The effectiveness of Hitchens’ book is also undermined by the large number of errors it contains, many so glaring that they will be picked up by even a casual reader with some knowledge of history and theology. The Gnostic gospels are not of the “same period and provenance” as the canonical Gospels, but were written several decades later; the “synoptic” Gospels are not synonymous with the “canonical” Gospels; “Q” is an assumed source for the Gospels of Luke and Matthew, but not Mark and John; the process of deciding which books to include in the New Testament was not one in which “many a life was horribly lost;” “the Vulgate” was what the Reformers were trying to get away from, not what they were attempting to translate the Bible into; Luther declared “Here I stand, I can do no other” at Worms, not Wittenberg; John Adams was not a slaveholder, nor was T. S. Eliot a Catholic; the amount of wood from relics of the True Cross would not be sufficient if gathered together to recreate the Cross, much less create a “thousand – foot cross;” Christians have never practiced animal sacrifice, nor did the Arian heresy teach that the Father and the Son were “two incarnations of the same person;” the dogmas of the Immaculate Conception and the Assumption were promulgated in 1854 and 1950, not 1852 and 1951; the Lateran Treaty was signed seven years after Mussolini marched on Rome, not after he “had barely seized power;” Maryland never prohibited Protestants from holding office, and condoms are not a “necessary” condition for preventing the transmission of AIDS, or else celibates would all be infected. Given all these errors (and many more), there is no reason to accept anything Hitchens writes on his own authority, and he offers no authority other than his own for most of what he writes.Hat tip: John Farrell.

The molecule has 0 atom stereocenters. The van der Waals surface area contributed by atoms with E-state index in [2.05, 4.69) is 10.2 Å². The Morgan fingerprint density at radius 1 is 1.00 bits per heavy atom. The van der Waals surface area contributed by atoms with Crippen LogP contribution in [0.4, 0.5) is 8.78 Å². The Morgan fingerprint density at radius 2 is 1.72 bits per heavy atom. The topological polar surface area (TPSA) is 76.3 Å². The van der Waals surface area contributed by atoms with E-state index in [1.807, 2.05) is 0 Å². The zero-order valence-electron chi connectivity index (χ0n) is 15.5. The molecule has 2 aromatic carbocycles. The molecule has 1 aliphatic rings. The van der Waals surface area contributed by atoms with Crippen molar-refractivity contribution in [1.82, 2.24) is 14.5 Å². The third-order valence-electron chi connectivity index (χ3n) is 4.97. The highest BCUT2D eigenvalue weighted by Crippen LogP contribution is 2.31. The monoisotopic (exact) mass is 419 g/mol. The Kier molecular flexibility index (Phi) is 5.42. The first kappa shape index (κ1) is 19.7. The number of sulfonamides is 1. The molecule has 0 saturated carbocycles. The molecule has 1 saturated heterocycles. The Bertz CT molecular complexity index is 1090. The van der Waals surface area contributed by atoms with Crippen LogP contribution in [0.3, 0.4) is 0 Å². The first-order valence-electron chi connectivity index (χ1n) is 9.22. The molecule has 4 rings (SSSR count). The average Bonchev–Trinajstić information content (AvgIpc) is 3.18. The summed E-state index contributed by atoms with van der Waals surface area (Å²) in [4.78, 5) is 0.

Thursday, July 26, 2007
Hitchens is not Great, but He Thinks He's God
I love this stuff. From a post at Taki's Top Drawer by Tom Piatak: